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Tuesday, 30 April 2013

SOUP . . . to the rescue!

Dad, 1964

Of course, everyone knows that chicken soup is POWERFUL MEDICINE.  

Marilyn wrote:   I have dreams of homemade noodle soup made from real chickens and homemade kisto!! What I'd give for a bowl of home made chicken .. the real kind!!" 

But, if you Google garlic and colds, you’ll find lots of information about how garlic is another ferocious ally.

Me, 1957

Once, when I was in grade 4 or 5, my dad brought me some garlic in hot milk.  I really didn’t want to drink it, but I loved my dad so down it went and . . . up it came.

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Enter, for my family, Paula Peck’s GARLIC SOUP with CROUTONS!

First, prepare the croutons:
2 tbsp olive oil
2 tbsp butter
3 to 4 slices of bread

·        Preheat oven to 275 degrees.
·        Cut bread into cubes.
·        Heat oil and butter in a frying pan over high heat.
·        Brown the bread cubes, stirring constantly.
·        Bake the cubes for 25 minutes.

Now, prepare the soup:

1 cup peeled garlic
1 tbsp finely chopped onion
1 tbsp olive oil
2/3 cup drained canned tomatoes
4 cups chicken soup stock (or a 900 ml carton – because colds strike without
                                                  warning)
¼ tsp pepper
Salt to taste

1.      Finely chop the garlic.
2.     Gently sauté garlic and onion in olive oil until softened.
3.     Blend the tomatoes in a food processor.
4.     Add pepper and tomatoes to the garlic in the sauce pan and cook for 3 more minutes.
5.     Add stock and simmer for 15 minutes.   Taste for salt.


Spoon up a delicious, steaming bowlful . . .  and feel better!

**************

Now Vesper's under the weather.  She needs to keep well-hydrated but only took a couple of laps of water.
Then I put out a bowl of Chicken Broth.
Down it went!


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And some advice for those rough patches that even Chicken soup won’t cure . . .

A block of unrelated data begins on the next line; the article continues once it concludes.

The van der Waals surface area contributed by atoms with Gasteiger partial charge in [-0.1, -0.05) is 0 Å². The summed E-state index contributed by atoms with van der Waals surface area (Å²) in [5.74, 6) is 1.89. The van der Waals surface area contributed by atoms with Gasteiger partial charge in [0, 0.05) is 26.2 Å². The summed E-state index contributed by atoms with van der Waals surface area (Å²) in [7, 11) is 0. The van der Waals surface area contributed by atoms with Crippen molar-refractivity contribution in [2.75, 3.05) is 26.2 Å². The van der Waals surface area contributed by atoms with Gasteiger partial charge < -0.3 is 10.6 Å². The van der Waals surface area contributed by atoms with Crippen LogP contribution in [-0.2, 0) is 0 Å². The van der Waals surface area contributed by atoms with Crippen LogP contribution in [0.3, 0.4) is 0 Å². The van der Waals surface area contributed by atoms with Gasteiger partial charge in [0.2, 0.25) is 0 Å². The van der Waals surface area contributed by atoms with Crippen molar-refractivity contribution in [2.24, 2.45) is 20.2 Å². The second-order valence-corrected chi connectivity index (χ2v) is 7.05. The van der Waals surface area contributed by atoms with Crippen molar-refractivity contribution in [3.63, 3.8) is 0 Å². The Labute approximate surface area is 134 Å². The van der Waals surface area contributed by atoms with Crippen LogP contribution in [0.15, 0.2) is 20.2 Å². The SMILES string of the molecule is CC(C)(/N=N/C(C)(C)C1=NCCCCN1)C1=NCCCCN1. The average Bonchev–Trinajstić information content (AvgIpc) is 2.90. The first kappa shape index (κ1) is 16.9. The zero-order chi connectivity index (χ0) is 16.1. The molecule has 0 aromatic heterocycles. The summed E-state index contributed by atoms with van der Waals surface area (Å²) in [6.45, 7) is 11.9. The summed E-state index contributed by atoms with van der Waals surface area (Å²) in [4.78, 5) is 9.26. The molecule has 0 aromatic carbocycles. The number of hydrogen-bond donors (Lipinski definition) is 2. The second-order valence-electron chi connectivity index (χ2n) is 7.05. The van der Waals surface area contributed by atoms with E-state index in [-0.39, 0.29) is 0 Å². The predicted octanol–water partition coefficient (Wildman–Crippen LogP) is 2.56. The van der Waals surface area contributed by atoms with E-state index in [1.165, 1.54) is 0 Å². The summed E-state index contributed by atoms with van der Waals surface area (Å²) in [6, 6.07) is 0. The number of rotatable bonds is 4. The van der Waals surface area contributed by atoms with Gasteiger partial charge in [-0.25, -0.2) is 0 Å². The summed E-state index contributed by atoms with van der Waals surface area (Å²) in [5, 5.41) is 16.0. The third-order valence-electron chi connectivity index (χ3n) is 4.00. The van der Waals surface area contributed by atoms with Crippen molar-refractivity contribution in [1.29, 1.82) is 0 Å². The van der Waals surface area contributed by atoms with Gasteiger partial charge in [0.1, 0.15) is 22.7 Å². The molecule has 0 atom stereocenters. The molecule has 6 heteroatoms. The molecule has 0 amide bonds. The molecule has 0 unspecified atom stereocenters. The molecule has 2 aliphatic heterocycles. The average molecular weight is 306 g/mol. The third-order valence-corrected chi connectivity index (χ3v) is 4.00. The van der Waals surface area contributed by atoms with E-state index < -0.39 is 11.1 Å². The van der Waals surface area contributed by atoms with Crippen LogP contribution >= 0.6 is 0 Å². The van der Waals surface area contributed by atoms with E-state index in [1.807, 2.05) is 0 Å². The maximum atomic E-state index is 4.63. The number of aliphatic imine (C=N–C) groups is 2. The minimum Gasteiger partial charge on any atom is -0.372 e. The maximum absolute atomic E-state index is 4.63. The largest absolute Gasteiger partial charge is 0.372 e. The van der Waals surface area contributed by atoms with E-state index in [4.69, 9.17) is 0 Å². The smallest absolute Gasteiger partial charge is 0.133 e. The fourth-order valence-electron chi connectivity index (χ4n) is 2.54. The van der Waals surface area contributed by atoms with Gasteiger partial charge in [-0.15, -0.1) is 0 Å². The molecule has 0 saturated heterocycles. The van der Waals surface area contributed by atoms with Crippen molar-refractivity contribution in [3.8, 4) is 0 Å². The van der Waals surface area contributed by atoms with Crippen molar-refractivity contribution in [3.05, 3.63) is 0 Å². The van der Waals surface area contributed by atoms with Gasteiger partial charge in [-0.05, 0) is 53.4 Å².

A friend, who worked as a Life Skills Coach, once told me, “Ask yourself – is this problem still going to be a big deal 5 years from now.  If it isn’t, it’s not worth stressing about now.”   





Friday, 26 April 2013

Baking BROWNIES, brewing coffee, and . . .


A man was shot dead night before last in my neighborhood.  Only the tape on the outer perimeter of the crime scene was being removed yesterday morning.  How does this affect us?   One woman in the elevator put it this way, “It’s just a bunch of gang bangers.”  Another woman, though, said she wouldn’t be using the neighborhood gym anymore – “Too many gangs use it.”



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As for me,  it’s no different than seeing it on the news.  I never used the gym anyway.  I didn’t see or hear anything so I'm getting on with things . . . like making a  costume for Kepler. 

                                         
                      
Diana was over and really liked these Brownies -- the way she put it:  "At last a Brownie worth eating!"  In fact, she wants the recipe, so here it is for all of you.  It’s from an old Purity Cookbook, a gift from my mother.

 BROWNIES
2 squares unsweetened chocolate
½ cup shortening, divided

½ cup flour
½ tsp baking powder
½ tsp salt

1 cup sugar
2 eggs
1 cup chopped walnuts
1 tsp vanilla

Chocolate icing

1.      Preheat oven to 350.
2.     Butter an 8 inch square pan.
3.     Melt chocolate with ¼ cup shortening over low heat and set aside.
4.     In a small bowl, stir together flour, baking powder, and salt.  Set aside.
5.     Cream ¼ cup shortening with sugar.
6.     Beat in 2 eggs.
7.     Stir in the melted chocolate, nuts, and vanilla.
8.     Stir in the flour.
9.     Put batter into baking pan.
10.                         Bake for 30 minutes.  The center will still be sticky.
11.                          When cool, spread chocolate icing on top.



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P.S.  Marilyn likes this recipe too.  She says hers comes from the OLD, OLD, OLD Blue Ribbon cookbook.